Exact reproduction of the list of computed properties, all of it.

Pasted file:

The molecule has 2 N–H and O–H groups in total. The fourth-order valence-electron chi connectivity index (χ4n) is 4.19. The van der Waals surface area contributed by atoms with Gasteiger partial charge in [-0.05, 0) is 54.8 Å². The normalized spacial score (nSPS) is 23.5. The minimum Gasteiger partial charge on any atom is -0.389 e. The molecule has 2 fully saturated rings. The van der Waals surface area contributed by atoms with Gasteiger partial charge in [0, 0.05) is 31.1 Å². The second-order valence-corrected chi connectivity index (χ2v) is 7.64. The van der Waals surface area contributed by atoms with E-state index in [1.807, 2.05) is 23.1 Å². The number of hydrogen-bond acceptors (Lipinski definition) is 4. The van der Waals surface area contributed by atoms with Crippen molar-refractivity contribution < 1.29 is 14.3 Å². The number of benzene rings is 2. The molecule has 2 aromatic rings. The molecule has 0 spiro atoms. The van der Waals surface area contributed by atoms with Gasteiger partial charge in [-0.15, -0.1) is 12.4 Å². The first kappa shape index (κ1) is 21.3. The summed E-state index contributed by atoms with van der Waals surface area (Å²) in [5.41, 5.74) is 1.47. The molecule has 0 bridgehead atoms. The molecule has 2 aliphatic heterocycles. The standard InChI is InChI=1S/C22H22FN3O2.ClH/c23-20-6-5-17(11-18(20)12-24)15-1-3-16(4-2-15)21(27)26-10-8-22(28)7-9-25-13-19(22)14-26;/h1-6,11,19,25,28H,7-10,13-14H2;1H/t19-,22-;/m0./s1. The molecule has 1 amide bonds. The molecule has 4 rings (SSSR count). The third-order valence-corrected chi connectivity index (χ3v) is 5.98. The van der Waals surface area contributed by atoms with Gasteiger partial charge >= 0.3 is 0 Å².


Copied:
The molecule has 2 N–H and O–H groups in total. The fourth-order valence-electron chi connectivity index (χ4n) is 4.19. The van der Waals surface area contributed by atoms with Gasteiger partial charge in [-0.05, 0) is 54.8 Å². The normalized spacial score (nSPS) is 23.5. The minimum Gasteiger partial charge on any atom is -0.389 e. The molecule has 2 fully saturated rings. The van der Waals surface area contributed by atoms with Gasteiger partial charge in [0, 0.05) is 31.1 Å². The second-order valence-corrected chi connectivity index (χ2v) is 7.64. The van der Waals surface area contributed by atoms with E-state index in [1.807, 2.05) is 23.1 Å². The number of hydrogen-bond acceptors (Lipinski definition) is 4. The van der Waals surface area contributed by atoms with Crippen molar-refractivity contribution < 1.29 is 14.3 Å². The number of benzene rings is 2. The molecule has 2 aromatic rings. The molecule has 0 spiro atoms. The van der Waals surface area contributed by atoms with Gasteiger partial charge in [-0.15, -0.1) is 12.4 Å². The first kappa shape index (κ1) is 21.3. The summed E-state index contributed by atoms with van der Waals surface area (Å²) in [5.41, 5.74) is 1.47. The molecule has 0 bridgehead atoms. The molecule has 2 aliphatic heterocycles. The standard InChI is InChI=1S/C22H22FN3O2.ClH/c23-20-6-5-17(11-18(20)12-24)15-1-3-16(4-2-15)21(27)26-10-8-22(28)7-9-25-13-19(22)14-26;/h1-6,11,19,25,28H,7-10,13-14H2;1H/t19-,22-;/m0./s1. The molecule has 1 amide bonds. The molecule has 4 rings (SSSR count). The third-order valence-corrected chi connectivity index (χ3v) is 5.98. The van der Waals surface area contributed by atoms with Gasteiger partial charge >= 0.3 is 0 Å².